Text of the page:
The Treasury has announced it will review the tapered annual allowance for pensions, following calls from high-earning NHS clinicians to abolish it.
The amount of pension contributions that can be made tax-free in a year stands at £40,000 in 2019/20, but this is restricted for higher earners by the tapered annual allowance.
The taper applies to people with a taxable adjusted income of more than £150,000 and a threshold income over £110,000.
For every £2 of income an individual has over £150,000, their annual allowance is reduced by £1, down to a minimum of £10,000.
The rules have caused unexpectedly high tax bills for some NHS professionals, who have been refusing to take on extra shifts as a result.
In response, the Treasury said it will review how the tapered annual allowance supports the delivery of public services.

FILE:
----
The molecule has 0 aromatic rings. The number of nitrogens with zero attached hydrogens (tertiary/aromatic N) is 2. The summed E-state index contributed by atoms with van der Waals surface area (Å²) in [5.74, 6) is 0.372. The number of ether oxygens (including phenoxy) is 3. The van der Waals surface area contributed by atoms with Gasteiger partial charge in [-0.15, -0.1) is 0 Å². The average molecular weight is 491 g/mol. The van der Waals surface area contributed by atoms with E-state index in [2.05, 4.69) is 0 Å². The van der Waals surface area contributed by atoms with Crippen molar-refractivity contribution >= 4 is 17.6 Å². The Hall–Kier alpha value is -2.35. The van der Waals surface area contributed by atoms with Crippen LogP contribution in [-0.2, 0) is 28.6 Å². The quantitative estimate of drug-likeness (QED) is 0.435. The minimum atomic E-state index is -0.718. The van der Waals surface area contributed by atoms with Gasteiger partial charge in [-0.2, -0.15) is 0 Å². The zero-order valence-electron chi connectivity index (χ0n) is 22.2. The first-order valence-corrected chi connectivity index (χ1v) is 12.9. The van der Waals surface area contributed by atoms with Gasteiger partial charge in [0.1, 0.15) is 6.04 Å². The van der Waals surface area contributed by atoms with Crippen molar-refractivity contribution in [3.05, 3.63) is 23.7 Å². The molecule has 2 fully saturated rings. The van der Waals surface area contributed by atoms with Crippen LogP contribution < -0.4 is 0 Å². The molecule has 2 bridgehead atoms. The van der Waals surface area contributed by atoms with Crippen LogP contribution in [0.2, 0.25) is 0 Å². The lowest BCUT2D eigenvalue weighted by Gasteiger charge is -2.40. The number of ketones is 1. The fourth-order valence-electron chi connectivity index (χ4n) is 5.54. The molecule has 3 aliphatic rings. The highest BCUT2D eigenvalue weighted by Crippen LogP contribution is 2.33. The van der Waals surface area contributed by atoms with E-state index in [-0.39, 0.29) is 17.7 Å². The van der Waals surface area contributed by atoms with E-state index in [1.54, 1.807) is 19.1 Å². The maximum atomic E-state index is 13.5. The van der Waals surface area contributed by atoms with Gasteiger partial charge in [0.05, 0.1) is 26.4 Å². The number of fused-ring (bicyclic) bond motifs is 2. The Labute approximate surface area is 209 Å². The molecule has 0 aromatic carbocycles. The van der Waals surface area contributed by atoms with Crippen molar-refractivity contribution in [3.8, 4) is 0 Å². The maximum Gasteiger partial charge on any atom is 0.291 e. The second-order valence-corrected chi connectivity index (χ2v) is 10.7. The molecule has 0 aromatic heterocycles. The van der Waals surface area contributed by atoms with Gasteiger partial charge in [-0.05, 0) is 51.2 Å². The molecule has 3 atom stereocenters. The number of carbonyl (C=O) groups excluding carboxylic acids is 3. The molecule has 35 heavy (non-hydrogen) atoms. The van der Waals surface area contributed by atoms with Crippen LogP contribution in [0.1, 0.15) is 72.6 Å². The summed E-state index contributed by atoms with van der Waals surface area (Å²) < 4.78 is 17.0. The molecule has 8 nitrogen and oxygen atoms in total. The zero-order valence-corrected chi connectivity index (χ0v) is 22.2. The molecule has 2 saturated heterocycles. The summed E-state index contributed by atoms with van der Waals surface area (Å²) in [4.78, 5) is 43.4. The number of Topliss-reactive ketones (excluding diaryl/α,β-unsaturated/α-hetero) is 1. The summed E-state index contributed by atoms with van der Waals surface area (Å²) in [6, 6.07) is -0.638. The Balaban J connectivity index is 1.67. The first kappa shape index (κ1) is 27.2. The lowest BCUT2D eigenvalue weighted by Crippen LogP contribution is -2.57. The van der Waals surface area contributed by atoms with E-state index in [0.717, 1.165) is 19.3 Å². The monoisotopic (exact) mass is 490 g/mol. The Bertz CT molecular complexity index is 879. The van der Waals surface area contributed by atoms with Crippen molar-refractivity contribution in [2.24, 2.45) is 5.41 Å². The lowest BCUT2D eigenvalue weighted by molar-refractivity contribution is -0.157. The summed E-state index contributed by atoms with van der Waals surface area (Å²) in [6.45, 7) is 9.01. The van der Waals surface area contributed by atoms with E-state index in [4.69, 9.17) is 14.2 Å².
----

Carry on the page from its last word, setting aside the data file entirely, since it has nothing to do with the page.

Chancellor Sajid Javid said:
"This government has listened to concerns and will be reviewing the operation of the tapered annual allowance."
Mutual insurer Royal London welcomed the announcement, but argued the taper should be scrapped for people in all areas of work.
Steve Webb, director of policy at Royal London, said:
"A review of the tapered annual allowance is long overdue. It must be comprehensive and cover everyone affected by this absurdly complex taper, including in the private sector.
"The best solution by far would be outright abolition, even if this meant a slightly lower annual allowance across the board."
Talk to us about the tapered annual allowance.